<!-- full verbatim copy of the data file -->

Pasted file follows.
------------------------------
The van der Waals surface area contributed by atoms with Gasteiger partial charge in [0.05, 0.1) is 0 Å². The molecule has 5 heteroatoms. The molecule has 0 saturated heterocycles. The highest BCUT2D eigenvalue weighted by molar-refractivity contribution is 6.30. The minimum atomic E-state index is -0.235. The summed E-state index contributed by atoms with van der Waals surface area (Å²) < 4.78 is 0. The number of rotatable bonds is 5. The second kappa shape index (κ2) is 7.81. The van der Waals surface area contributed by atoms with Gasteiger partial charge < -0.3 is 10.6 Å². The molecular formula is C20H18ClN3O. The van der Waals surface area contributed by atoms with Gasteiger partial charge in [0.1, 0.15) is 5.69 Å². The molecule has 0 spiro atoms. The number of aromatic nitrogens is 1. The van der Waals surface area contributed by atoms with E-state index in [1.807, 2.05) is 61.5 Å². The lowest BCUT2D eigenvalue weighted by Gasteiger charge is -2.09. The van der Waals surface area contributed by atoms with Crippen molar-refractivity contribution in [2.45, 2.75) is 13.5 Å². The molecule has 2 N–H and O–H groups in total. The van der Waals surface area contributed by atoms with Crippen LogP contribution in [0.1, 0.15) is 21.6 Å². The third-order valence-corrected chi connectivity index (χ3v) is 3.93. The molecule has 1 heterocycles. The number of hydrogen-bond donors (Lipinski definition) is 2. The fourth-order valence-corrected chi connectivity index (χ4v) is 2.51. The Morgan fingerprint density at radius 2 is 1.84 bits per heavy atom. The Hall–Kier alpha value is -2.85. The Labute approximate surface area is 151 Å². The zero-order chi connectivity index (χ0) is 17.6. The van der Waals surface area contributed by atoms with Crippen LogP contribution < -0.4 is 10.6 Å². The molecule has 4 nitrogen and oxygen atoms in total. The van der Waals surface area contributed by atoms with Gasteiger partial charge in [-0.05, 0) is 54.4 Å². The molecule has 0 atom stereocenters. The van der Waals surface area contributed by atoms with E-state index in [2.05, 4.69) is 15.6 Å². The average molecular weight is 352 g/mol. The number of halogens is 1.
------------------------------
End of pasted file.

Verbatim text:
The van der Waals surface area contributed by atoms with Gasteiger partial charge in [0.05, 0.1) is 0 Å². The molecule has 5 heteroatoms. The molecule has 0 saturated heterocycles. The highest BCUT2D eigenvalue weighted by molar-refractivity contribution is 6.30. The minimum atomic E-state index is -0.235. The summed E-state index contributed by atoms with van der Waals surface area (Å²) < 4.78 is 0. The number of rotatable bonds is 5. The second kappa shape index (κ2) is 7.81. The van der Waals surface area contributed by atoms with Gasteiger partial charge < -0.3 is 10.6 Å². The molecular formula is C20H18ClN3O. The van der Waals surface area contributed by atoms with Gasteiger partial charge in [0.1, 0.15) is 5.69 Å². The molecule has 0 spiro atoms. The number of aromatic nitrogens is 1. The van der Waals surface area contributed by atoms with E-state index in [1.807, 2.05) is 61.5 Å². The lowest BCUT2D eigenvalue weighted by Gasteiger charge is -2.09. The van der Waals surface area contributed by atoms with Crippen molar-refractivity contribution in [2.45, 2.75) is 13.5 Å². The molecule has 2 N–H and O–H groups in total. The van der Waals surface area contributed by atoms with Crippen LogP contribution in [0.1, 0.15) is 21.6 Å². The third-order valence-corrected chi connectivity index (χ3v) is 3.93. The molecule has 1 heterocycles. The number of hydrogen-bond donors (Lipinski definition) is 2. The fourth-order valence-corrected chi connectivity index (χ4v) is 2.51. The Morgan fingerprint density at radius 2 is 1.84 bits per heavy atom. The Hall–Kier alpha value is -2.85. The Labute approximate surface area is 151 Å². The zero-order chi connectivity index (χ0) is 17.6. The van der Waals surface area contributed by atoms with Crippen LogP contribution < -0.4 is 10.6 Å². The molecule has 4 nitrogen and oxygen atoms in total. The van der Waals surface area contributed by atoms with Gasteiger partial charge in [-0.05, 0) is 54.4 Å². The molecule has 0 atom stereocenters. The van der Waals surface area contributed by atoms with E-state index in [2.05, 4.69) is 15.6 Å². The average molecular weight is 352 g/mol. The number of halogens is 1.